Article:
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Copyright (c) 1999 Loyola of Los Angeles International & Comparative Law Journal 
Loyola of Los Angeles International & Comparative Law Review

ARTICLE: Legal Aspects of Naval Mine Warfare

August, 1999

21 Loy. L.A. Int'l & Comp. L.J. 553




I. Introduction
Naval Mine warfare is an area of military expertise that has truly come into its own this century. 1 Military planners herald the naval mine as an extremely effective, yet unglamorous option in the national weapons arsenal. A silent, passive, and pernicious weapon, the naval mine, with its multiplier effect, has influenced the strategic outcomes of conflict this century. 2 It is described as both an "immoral weapon" 3 and one that is an "inseparable element of naval power." 4 Significantly, the recent international efforts to ban landmines have not included naval mines. Accordingly, it is timely to consider the rules regulating the deployment of naval mines because these weapons remain a very important aspect of the catalogue of weapons available to most States.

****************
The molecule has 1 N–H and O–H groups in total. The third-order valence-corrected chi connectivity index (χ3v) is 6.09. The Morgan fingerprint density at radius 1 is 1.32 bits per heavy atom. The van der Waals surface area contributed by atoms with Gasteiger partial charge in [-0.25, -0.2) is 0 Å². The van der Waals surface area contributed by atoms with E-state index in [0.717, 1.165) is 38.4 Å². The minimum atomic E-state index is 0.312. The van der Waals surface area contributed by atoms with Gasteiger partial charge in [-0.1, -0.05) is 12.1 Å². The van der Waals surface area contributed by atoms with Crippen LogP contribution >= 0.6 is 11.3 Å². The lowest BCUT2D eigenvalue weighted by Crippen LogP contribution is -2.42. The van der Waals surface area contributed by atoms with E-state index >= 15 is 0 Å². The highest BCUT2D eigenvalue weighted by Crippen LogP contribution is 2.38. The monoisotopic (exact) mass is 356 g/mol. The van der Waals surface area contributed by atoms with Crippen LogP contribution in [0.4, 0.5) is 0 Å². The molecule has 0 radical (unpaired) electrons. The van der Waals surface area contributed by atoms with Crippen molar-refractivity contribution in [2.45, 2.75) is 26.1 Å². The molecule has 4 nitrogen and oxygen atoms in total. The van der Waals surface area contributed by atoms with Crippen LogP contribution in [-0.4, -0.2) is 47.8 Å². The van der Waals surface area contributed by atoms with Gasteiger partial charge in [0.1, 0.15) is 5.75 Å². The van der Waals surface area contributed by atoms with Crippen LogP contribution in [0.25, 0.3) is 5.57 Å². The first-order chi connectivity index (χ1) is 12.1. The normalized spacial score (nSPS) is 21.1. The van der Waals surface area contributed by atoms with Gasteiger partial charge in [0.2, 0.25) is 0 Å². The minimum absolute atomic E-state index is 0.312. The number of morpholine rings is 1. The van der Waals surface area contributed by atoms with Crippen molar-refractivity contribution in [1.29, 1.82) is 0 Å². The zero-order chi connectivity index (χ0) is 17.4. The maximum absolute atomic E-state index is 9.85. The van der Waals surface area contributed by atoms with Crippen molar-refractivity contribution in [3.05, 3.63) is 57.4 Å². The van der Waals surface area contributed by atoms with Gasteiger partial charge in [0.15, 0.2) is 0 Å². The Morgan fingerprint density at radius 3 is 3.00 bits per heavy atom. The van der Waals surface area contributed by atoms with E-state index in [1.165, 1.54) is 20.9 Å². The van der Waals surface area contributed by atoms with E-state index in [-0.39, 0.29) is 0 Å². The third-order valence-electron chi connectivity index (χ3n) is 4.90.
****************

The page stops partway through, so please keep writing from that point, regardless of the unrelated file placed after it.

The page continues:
Given the recognized significance of the use of the naval mine, it is somewhat curious that the only specific treaty attempting to regulate this area of warfare is the Convention (VIII) of 1907 Relative to the Laying of Automatic Submarine Mines (Hague Convention). 5 The Hague Convention is regarded as a poor compromise, and is variously described as an "emasculated" and "worthless" 6 treaty that was the product of diametrically opposed views of the participants to the Second Hague Peace Conference. 7 The history of the negotiations leading to the Hague Convention reflect the acknowledged value of the weapon itself. After the turn of the century, the naval mine was recognized as a relatively cheap weapon that directly threatened the naval superiority ...
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